My neighbourhood, Panorama Hills, is a typical Calgary suburb.
It boasts a confusing warren of similarly named streets, an endless parade of
double garages with houses attached, and neighbours you see only occasionally as
you pull in and out of the driveway.
It can be difficult to feel a sense of community in a place like this. That is, unless something happens to shake you out of the suburban haze.
For me it was last summer, when our house burned down.
A crowd gathered on the street out front, watching the fire. I sat in a friend’s car with our two toddlers, praying that our next-door neighbours would be ok — we had knocked and rung the doorbell, but there was no answer.
Most people stood in silence, some taking photos and video. If it weren’t my own house, I would’ve done the same. And really, there was nothing anyone could do but wait for the fire department to come. The fire was too big to contain. It was too late.
Someone knocked on the car window and I rolled it down. “Hi there,” said a young man who looked about my age. “I live around the corner. I heard that it was your house burning and that you have babies. We have diapers and clothes, anything you need.”
It was a moment of kindness that I won’t forget.
A month later, while we were living in a rental home and starting to put our lives back together, another neighbour tracked us down. We had never spoken before, but she was so affected by our loss that she’d held a small fundraiser at her work and collected hundreds of dollars in cash and gift cards for our family.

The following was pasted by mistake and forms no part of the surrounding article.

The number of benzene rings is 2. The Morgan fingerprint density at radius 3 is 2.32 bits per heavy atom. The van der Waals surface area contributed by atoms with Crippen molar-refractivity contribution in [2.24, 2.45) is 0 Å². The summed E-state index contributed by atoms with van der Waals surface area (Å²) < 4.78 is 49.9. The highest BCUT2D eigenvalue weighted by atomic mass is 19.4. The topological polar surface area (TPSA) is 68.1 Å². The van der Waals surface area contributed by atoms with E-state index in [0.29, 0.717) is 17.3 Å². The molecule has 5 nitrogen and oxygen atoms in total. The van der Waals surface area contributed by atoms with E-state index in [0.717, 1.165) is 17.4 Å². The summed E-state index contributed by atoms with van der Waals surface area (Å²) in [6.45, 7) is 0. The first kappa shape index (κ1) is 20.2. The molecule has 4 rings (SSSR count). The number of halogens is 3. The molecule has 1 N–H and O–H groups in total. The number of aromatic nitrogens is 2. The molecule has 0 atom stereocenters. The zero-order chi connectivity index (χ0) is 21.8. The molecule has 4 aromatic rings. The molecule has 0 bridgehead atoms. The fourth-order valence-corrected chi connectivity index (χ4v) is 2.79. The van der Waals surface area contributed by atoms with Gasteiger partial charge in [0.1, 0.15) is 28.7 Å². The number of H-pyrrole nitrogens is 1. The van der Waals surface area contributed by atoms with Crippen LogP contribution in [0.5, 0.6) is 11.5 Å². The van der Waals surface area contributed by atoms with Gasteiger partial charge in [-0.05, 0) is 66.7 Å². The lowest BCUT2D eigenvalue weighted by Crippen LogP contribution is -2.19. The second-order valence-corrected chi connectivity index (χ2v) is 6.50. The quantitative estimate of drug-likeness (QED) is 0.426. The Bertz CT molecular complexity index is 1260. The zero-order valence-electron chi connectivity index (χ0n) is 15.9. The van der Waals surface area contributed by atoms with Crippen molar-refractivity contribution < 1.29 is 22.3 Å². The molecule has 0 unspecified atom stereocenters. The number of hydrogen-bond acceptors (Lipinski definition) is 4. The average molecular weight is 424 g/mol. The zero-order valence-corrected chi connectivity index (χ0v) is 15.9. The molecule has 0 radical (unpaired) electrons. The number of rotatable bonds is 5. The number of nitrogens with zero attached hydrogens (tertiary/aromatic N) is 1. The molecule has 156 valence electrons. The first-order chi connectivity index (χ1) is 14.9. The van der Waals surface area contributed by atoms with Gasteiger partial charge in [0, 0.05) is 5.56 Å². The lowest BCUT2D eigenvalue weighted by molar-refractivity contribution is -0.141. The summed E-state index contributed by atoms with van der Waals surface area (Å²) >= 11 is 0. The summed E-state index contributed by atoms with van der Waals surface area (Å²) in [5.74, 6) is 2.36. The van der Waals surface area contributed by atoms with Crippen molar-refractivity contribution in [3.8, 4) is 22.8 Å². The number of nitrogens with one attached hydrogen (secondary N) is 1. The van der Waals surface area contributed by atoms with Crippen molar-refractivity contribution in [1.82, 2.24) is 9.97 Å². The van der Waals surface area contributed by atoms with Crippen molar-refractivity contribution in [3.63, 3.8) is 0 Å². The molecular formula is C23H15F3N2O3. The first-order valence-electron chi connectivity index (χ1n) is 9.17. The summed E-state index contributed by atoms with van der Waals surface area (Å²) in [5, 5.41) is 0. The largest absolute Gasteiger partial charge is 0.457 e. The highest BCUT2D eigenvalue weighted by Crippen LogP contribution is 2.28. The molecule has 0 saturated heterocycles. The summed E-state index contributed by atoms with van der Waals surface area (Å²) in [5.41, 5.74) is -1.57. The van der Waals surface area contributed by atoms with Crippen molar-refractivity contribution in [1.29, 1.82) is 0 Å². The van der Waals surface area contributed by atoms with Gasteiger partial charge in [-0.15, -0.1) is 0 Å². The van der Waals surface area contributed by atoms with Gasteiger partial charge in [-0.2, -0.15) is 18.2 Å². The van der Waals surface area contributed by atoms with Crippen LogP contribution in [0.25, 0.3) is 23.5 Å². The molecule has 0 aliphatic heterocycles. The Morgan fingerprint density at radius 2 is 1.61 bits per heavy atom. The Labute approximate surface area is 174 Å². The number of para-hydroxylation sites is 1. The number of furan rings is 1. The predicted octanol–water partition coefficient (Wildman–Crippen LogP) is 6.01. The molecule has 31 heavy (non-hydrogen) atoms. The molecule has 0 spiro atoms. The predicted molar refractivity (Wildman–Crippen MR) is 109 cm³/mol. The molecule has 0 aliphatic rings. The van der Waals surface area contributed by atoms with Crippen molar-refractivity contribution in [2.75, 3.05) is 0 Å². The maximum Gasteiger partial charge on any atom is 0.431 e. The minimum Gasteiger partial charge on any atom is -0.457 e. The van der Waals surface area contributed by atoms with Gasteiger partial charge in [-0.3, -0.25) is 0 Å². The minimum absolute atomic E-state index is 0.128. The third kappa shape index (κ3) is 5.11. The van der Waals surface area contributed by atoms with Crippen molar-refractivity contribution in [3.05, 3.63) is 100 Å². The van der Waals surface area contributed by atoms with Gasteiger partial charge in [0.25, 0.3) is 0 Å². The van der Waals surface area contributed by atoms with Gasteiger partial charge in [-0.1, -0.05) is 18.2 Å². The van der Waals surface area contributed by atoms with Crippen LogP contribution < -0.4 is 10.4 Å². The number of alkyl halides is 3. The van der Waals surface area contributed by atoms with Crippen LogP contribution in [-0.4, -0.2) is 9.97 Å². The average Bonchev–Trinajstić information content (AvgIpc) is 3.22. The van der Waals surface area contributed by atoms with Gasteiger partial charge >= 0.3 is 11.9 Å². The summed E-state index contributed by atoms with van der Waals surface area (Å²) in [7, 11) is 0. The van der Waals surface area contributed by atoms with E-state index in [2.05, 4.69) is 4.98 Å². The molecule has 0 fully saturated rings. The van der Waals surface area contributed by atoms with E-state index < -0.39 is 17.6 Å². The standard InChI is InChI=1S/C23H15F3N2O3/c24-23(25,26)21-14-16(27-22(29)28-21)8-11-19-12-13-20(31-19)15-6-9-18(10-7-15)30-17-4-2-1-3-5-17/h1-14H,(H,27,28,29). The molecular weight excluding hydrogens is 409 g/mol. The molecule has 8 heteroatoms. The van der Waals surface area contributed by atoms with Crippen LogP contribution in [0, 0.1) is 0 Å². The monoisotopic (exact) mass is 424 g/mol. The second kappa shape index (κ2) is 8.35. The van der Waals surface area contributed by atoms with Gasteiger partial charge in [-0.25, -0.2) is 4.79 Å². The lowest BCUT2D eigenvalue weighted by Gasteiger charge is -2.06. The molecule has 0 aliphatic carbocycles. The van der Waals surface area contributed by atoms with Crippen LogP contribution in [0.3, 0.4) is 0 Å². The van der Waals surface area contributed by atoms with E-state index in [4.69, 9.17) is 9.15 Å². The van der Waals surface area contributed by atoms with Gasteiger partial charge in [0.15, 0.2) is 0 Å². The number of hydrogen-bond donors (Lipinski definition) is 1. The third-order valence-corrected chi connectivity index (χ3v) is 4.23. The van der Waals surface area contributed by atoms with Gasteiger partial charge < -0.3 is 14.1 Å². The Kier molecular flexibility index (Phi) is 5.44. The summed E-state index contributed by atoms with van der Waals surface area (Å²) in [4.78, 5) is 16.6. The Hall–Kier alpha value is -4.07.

There were no strings attached, just a gift of goodwill. She didn’t even want my thanks.
And the family who lived next door — whose house caught fire when our gas line blew — has shown us the sort of grace you can hardly bear. How do you forgive someone for accidentally destroying your home? I don’t know, but they have. And we are grateful.
It pains me now to admit that I once felt somewhat ashamed of living in the suburbs. I had assumed that all those builder-beige houses contained people who lacked imagination and didn’t really care about what kind of neighbourhood we live in.
But what I’ve discovered is that a community can be built in an instant, in the most unexpected circumstances. And it grows through offers of help, gifts of grace, shared struggles — and a common hope for a place that feels like home.
Hear Teresa's interview on the Calgary Eyeopener
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